Intake Coordinator, Hazelwood YMCA
I had a client come in for a Dollar Energy appointment for her electricity bill back in April. She was an elderly woman, around 80 years old (though she certainly didn't look her age). I greeted her as I do all of my clients, and we began the appointment.
Everything was moving along smoothly, and then she began to talk about what has her in such dire financial straits. She has two adult sons; one has an addiction issue, one is just a petulant child. Both of them have stolen and spent nearly all of her retirement money. She lives in Homestead, on a street that Port Authority no longer serves. She was struggling with her bills and transportation, and was really at her wit’s end.
As she was talking, I offered her a few words of comfort as I continued to do her Dollar Energy application. Then she mentioned that she was seriously contemplating suicide, because she had no money, no resources and no help. She didn't really have any other family besides her sons, and she couldn't rely on them for help.
I stopped doing her application, offered my hand and told her that I understood her hurt and frustration. It's an awful feeling when you feel like the people closest to you can and will hurt you without blinking an eye, and it can be frustrating trying to navigate that issue while struggling financially. I told her that she still has a lot of life left to live, and that suicide is a permanent fix to temporary problems. I told her there are resources in and around her area that I could help her navigate to help her get back on track with her bills. I offered to look up resources and programs for every single one of her needs once we were finished doing her Dollar Energy application.
She looked really relieved, and I offered her a tissue while allowing her the space to vent her frustrations about her sons and her bills. Once we finished her Dollar Energy application, I looked up resources for transportation, food, and repairs to her home (ACCESS, local food banks and Meals on Wheels, and, Action Housing). I also gave her the phone numbers to Holy Family Institute offices in Swissvale and McKeesport to apply for CAP with Duquesne Light. We scheduled another appointment for her PA American Water bill and for her to sign up for sewage help though ALCOSAN and Dollar Energy. When I was finished, she had an entire list of resources, as well as my business card.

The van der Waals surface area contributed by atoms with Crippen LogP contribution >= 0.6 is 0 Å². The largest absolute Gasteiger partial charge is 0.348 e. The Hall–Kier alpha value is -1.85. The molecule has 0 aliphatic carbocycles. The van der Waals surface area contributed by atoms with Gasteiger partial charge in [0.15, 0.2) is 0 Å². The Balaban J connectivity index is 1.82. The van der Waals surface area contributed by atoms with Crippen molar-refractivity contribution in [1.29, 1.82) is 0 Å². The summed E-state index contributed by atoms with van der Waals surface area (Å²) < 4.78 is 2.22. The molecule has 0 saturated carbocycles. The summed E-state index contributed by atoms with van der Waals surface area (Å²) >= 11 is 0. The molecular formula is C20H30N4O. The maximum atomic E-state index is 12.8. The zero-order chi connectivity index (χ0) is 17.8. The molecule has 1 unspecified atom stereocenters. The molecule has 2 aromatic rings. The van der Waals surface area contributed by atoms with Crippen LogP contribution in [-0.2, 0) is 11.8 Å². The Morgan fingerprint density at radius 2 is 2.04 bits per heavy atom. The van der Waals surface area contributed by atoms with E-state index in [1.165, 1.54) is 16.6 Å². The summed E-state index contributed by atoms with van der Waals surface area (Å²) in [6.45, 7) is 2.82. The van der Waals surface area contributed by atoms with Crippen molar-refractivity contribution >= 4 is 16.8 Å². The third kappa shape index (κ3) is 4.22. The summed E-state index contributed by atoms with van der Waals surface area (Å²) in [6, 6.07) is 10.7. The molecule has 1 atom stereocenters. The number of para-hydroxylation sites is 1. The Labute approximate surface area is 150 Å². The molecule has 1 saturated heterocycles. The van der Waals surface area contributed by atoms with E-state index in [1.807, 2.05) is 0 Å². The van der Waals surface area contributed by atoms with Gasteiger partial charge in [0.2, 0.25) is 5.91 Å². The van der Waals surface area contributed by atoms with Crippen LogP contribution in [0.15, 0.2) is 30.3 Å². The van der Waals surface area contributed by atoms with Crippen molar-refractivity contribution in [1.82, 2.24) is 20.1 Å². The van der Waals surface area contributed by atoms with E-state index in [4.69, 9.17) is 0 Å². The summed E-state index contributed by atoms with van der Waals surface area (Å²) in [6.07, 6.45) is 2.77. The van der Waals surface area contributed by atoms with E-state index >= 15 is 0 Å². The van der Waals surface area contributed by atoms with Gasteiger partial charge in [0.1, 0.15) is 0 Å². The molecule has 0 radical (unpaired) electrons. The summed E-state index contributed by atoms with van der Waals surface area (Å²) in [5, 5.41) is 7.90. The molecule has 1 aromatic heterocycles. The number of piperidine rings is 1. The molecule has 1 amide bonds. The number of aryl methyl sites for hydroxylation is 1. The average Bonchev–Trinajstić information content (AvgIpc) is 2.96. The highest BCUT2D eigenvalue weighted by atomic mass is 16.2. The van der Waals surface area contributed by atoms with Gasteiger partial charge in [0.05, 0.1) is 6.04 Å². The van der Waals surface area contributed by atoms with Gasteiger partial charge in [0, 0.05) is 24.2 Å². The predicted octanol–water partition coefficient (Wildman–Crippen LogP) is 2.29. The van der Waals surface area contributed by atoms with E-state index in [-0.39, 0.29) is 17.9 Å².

When we were done with her appointment, she asked me if it was okay to give me a hug. I assured her it was, and as we hugged she thanked me again for letting her vent and for helping her with the resources. She told me that she felt so much better and that I was very nice, and very easy to talk to. She said she would go home and begin making phone calls right away so that she could start living her life again.
She was my last appointment of the day, and I did take a moment to decompress before I left the office. I'm glad to say that I've spoken to her a few times since April, and she's been able to keep her bills under control with CAP, and ACCESS has handled her transportation needs. I expect to see her for LIHEAP pre-applications towards the end of September.
So, that's the whole story. I hope it helps my colleagues understand how important the work we do at Hope for All is. It's not solely about numbers. The people we serve matter, and the capacities in which we serve them can have a bigger impact on them than this program originally intended.
I also hope it motivates them to check in on their elderly loved ones. Often times, they're very, very lonely, and, they could be suffering mentally and emotionally in silence because they have no one to talk to. Suicide rates for the elderly are statistically higher than any other demographic in the United States. It's important that we keep in touch with the elders in our families.
Hope starts at home!
Hope for All is a collaborative project of the YMCA of Greater Pittsburgh with the YWCA Greater Pittsburgh to identify households in the Pittsburgh area facing financial hardship, and provide them with access to benefit programs and supportive services.